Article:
All of that by way of saying that a couple of weeks ago, the Kahoo and I were strolling down the street one day when I spotted a cheapo Chinese uke in the window of a store in a strip mall here in Sierra Vista. The guy was glad to get out from under it and when I told him how much I had on me he said fine. I imagined it would be nice to have something to play as Rooki and I drift across this desert and God only knows what others to come.

Back in the room, though, as soon as I started tuning it up, Roo was frightened by the sound it made. I tried to break it to her gently but she didn’t see the point. She scampered off and hid her head under the bed. That let all the air out of it for me. I put the uke down and left it alone.

I decided to get rid of it on Craigslist. That thing is worth a box and a half of Greenies, after all. One click led to another and suddenly, there was the name of Roy Smeck onscreen. He would have liked that. The link took me to his Wikipedia entry and from there to a YouTube video. After the flickering handmade title, which erroneously billed him as The Wizard of the String, instead of the Strings, there he was, a Jewish kid in a bow tie on a bench in front of a camera, centered in the square frame of the first talkies, so long ago that veterans of the Civil War could have been sitting right there on apple crates, nursing their stumps and smoking cigars. The movie is one continuous take the length of a roll of film. The young Roy Smeck might be playing the same famous ukulele I was allowed to play under his tutelage. I knew it was going to annoy Roo, who was sleeping out of sight, but I turned the volume on the laptop all the way up.

When it was over and it faded to black, I sighed and closed the laptop. For a moment I thought of how lucky I was to have met him - and all my other teachers, for I have had some of the best and the luck to have known it at the time. I got off the bed and went into the other room and took the uke out of its cardboard box. I tuned it by heart - the tuning song of course is, “My Dog Has Fleas” - and I strummed a few of the chords Mr. Smeck taught me, as lightly as I could with the ball of my thumb, thinking that, ah, well, what difference does it make, not playing music any more was hardly worth worrying about. Not if it jangled my little puppy’s sensitive nerves.

Just as I was thinking that, who poked her nose around the corner to see what was going on but Bearface, Jr. A little twinkle of light reflected from those dark eyes. She was smiling. Her head was moving side-to-side enough to tell that at the other end of her she was doing a slow curiosity-wag.

I said, “What do you think, Junior?” 

She came about halfway out of the room, but hesitated when I let one string sound. She did not, however, tuck her tail. I put the uke on the floor and pushed it closer to her. She stretched her neck out as far as it would go so she could get a whiff of it. I reached down to touch a string and she tightened up and looked at me, just in case, and then resumed wagging. It had to have been hearing Mr. Smeck that put Roo in that playful mood.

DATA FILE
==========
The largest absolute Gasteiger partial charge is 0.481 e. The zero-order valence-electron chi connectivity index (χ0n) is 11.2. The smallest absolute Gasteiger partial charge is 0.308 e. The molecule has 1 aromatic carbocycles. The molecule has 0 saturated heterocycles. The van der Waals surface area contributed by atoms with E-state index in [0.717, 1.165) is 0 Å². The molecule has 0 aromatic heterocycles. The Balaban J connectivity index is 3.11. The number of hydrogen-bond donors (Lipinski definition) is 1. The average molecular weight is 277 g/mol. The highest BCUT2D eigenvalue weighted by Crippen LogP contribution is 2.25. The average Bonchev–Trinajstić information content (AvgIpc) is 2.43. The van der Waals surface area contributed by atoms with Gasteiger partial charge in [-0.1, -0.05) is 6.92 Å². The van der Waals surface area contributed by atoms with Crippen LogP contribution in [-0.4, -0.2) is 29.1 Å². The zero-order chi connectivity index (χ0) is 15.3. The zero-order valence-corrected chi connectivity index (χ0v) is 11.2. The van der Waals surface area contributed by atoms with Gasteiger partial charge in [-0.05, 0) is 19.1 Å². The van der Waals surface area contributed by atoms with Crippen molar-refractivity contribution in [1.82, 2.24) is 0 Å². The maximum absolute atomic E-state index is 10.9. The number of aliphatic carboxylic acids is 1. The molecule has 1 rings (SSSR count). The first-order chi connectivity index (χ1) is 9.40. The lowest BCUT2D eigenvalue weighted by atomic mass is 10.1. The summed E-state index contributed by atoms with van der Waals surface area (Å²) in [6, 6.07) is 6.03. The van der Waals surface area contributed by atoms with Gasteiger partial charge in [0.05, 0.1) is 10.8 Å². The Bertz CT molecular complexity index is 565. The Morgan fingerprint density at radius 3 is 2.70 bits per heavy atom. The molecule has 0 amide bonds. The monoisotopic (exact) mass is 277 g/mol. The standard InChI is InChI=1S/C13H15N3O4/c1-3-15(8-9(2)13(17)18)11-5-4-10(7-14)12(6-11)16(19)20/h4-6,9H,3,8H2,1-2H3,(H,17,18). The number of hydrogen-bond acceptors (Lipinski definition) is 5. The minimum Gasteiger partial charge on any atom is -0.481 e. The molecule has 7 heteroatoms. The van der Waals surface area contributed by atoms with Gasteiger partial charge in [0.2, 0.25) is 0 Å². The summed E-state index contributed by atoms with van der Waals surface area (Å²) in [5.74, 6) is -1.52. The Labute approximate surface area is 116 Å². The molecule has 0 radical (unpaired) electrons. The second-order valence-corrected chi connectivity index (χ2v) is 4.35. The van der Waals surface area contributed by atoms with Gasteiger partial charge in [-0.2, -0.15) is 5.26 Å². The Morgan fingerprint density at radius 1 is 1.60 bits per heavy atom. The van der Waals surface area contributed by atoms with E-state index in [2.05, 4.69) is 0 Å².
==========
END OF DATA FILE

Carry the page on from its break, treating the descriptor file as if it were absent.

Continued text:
“Everything’s fine, little bear. Go ahead. You can pick it up.” She’s so gentle with anything she carries, and I wanted to give her the idea that this was pack property that she didn’t have to worry about. She liked being asked, but after she poked it with her nose she decided that was good enough.

I picked the uke up and started serenading her with the song from nearly a hundred years ago that Roy Smeck had taught me. Now, wait a minute - that’s really something, isn’t it? That out there, not lost to the passing of time, is a vaudevillian who was famous in the Roaring 20s who taught me a uke solo that I can play for Roo (I wouldn’t dare play it for anyone else unless I thought they had it coming), on some night in a desert a long way from vaudeville, and write to you about on a shiny little box Mr. Smeck never got to see…. All in all, the message might not be much, but the bottle that it floated to another age in is pretty cool.

The Kahoo stretched her front paws way out and bowed her chest to the floor. She yawned expansively with a little, “whiiaeyew” at the end of it. She looked this way and that and licked her chops and finally she plopped down, just like she did in the water after she double-dared to go right up to a genuine UFO and put her nose to it. She shined with satisfaction. It is one of any dog’s best looks. 

For me, Eyes of Blue will always follow Five Foot Two, Roy Smeck will always be Mr. Smeck and I’ll never dare to think of him as anything else (and because of what he told me I never flew a biplane without an oily black tie on and it’s bad enough not vearing one now as I write this), but when it comes to a ukulele - one of the most beautiful of all words - well, that’s where Roo comes in. Right up where she belongs, in the biggest letters and at the top of the bill, or up, anyway, at the top of this post. 

I can't get the rhythm of this last paragraph right, so I better quit.

Roo just turned two.